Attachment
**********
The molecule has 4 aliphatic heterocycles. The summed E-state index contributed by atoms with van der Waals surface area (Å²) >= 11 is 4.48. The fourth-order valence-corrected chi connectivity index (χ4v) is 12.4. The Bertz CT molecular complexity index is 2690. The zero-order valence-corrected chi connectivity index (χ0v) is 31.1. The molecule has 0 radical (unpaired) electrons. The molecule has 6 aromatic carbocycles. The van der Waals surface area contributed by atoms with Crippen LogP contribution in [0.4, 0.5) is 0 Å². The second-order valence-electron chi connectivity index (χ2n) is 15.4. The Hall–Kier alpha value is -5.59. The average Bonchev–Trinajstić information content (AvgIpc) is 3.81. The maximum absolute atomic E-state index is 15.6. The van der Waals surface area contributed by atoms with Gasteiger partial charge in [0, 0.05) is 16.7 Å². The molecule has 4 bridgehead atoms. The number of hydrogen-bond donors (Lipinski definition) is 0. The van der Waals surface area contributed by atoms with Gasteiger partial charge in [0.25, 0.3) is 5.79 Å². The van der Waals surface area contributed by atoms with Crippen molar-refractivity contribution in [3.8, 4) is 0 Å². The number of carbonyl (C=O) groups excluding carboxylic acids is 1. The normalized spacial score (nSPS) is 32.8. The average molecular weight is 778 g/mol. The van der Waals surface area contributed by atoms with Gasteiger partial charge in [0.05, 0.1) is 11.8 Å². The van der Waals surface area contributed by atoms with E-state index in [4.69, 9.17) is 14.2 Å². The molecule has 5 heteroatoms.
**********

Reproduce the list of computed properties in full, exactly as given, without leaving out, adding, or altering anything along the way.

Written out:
The molecule has 4 aliphatic heterocycles. The summed E-state index contributed by atoms with van der Waals surface area (Å²) >= 11 is 4.48. The fourth-order valence-corrected chi connectivity index (χ4v) is 12.4. The Bertz CT molecular complexity index is 2690. The zero-order valence-corrected chi connectivity index (χ0v) is 31.1. The molecule has 0 radical (unpaired) electrons. The molecule has 6 aromatic carbocycles. The van der Waals surface area contributed by atoms with Crippen LogP contribution in [0.4, 0.5) is 0 Å². The second-order valence-electron chi connectivity index (χ2n) is 15.4. The Hall–Kier alpha value is -5.59. The average Bonchev–Trinajstić information content (AvgIpc) is 3.81. The maximum absolute atomic E-state index is 15.6. The van der Waals surface area contributed by atoms with Gasteiger partial charge in [0, 0.05) is 16.7 Å². The molecule has 4 bridgehead atoms. The number of hydrogen-bond donors (Lipinski definition) is 0. The van der Waals surface area contributed by atoms with Gasteiger partial charge in [0.25, 0.3) is 5.79 Å². The van der Waals surface area contributed by atoms with Crippen molar-refractivity contribution in [3.8, 4) is 0 Å². The number of carbonyl (C=O) groups excluding carboxylic acids is 1. The normalized spacial score (nSPS) is 32.8. The average molecular weight is 778 g/mol. The van der Waals surface area contributed by atoms with Gasteiger partial charge in [0.05, 0.1) is 11.8 Å². The van der Waals surface area contributed by atoms with E-state index in [4.69, 9.17) is 14.2 Å². The molecule has 5 heteroatoms.